Introducing the LEGO® model-making activity in the context of the professional discussion was an experiment, and, as such, it was risky. However, as our evidence shows, it worked. Overall, it made students feel more relaxed and enabled them to communicate their reflections on their learning journey in a visual way. Some might have thought twice about introducing this activity as part of an assessment strategy, as it could easily be regarded as childish and inappropriate for higher education. Our curiosity led us to investigate whether LEGO® model-making could aid reflection and liven up the professional discussion while also transforming it into a more stimulating and enjoyable experience. The module tutor decided to go ahead with a discussion with students on the module. Valuable lessons were learnt and are presented below.

What worked well

What didn’t work so well

Good practice and transferability

When planning a LEGO® model-making activity consider the following:


Our findings from this study suggest that the LEGO® model-making intervention was a meaningful addition to the professional discussion assessment within the LTHE module of the PGCAP. Evidence revealed that it made participating students feel more relaxed in preparation for the discussion and focus on the assessment task ahead. The LEGO® model provided a useful ‘hook’ for reflection during the discussions and students were more relaxed. The articulation and sharing of students’ reflection, and learning through reflections captured in metaphors, was powerful and engaging for panel members. It provided rich evidence of engagement with the module. It also helped assessors create a more complete profile of the student and make a fair and consistent assessment based on the engagement observed.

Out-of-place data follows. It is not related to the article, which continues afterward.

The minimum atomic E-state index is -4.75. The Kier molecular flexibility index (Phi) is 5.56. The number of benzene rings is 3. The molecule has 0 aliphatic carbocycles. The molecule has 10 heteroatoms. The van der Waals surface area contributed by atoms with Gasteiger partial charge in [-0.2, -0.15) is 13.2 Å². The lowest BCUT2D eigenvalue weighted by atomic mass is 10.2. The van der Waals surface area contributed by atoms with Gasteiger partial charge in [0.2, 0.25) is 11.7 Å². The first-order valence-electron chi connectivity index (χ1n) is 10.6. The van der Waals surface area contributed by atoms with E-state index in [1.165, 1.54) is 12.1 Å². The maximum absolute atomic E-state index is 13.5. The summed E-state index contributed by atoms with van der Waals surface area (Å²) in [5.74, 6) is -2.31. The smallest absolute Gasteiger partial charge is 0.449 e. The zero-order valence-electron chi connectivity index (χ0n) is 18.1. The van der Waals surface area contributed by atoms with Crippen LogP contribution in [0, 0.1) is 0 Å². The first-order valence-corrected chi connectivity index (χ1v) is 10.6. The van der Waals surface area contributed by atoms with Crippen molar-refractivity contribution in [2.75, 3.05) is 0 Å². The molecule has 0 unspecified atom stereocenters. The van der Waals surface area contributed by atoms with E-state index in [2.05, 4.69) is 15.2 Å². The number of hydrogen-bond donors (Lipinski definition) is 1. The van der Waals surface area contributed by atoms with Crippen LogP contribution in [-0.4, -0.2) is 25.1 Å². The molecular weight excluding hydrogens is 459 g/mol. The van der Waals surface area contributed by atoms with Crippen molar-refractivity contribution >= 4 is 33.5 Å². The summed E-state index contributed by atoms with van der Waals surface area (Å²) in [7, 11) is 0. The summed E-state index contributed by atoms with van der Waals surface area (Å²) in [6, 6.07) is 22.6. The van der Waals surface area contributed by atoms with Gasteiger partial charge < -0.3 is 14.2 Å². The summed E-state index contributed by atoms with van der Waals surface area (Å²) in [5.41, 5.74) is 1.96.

It is acknowledged that the current study is limited, as only a relatively small number of students and panel members participated. Further research is also required with whole cohorts in order to gain further insights into the student experience linked to the LEGO® model-making activity in the context of the professional discussion, and the effect it has on reflection and performance within the assessment setting, so that findings can be generalised.


Chrissi Nerantzi was an Academic Developer at the University of Salford. She led the Postgraduate Certificate in Academic Practice. Chrissi also supported individuals and teams across the institution to enhance teaching practices. Chrissi changed institutions in October 2013 and is now working in the Centre for Excellence in Learning and Teaching (CELT) at Manchester Metropolitan University. Her current research interests are around innovative teaching practices and the role of play, games and digital technologies in higher education. Chrissi is also a PhD student in open collaborative learning.
Twitter: @chrissinerantzi

Craig Despard is a Product Designer working at the University of Salford. He teaches on undergraduate and postgraduate Art and Design courses and has also an interest in Academic CPD. Craig has supported a number of initiatives especially after completing his teaching qualification in HE. Craig has an interest in creative learning and teaching approaches and experiments with using these in his own practice.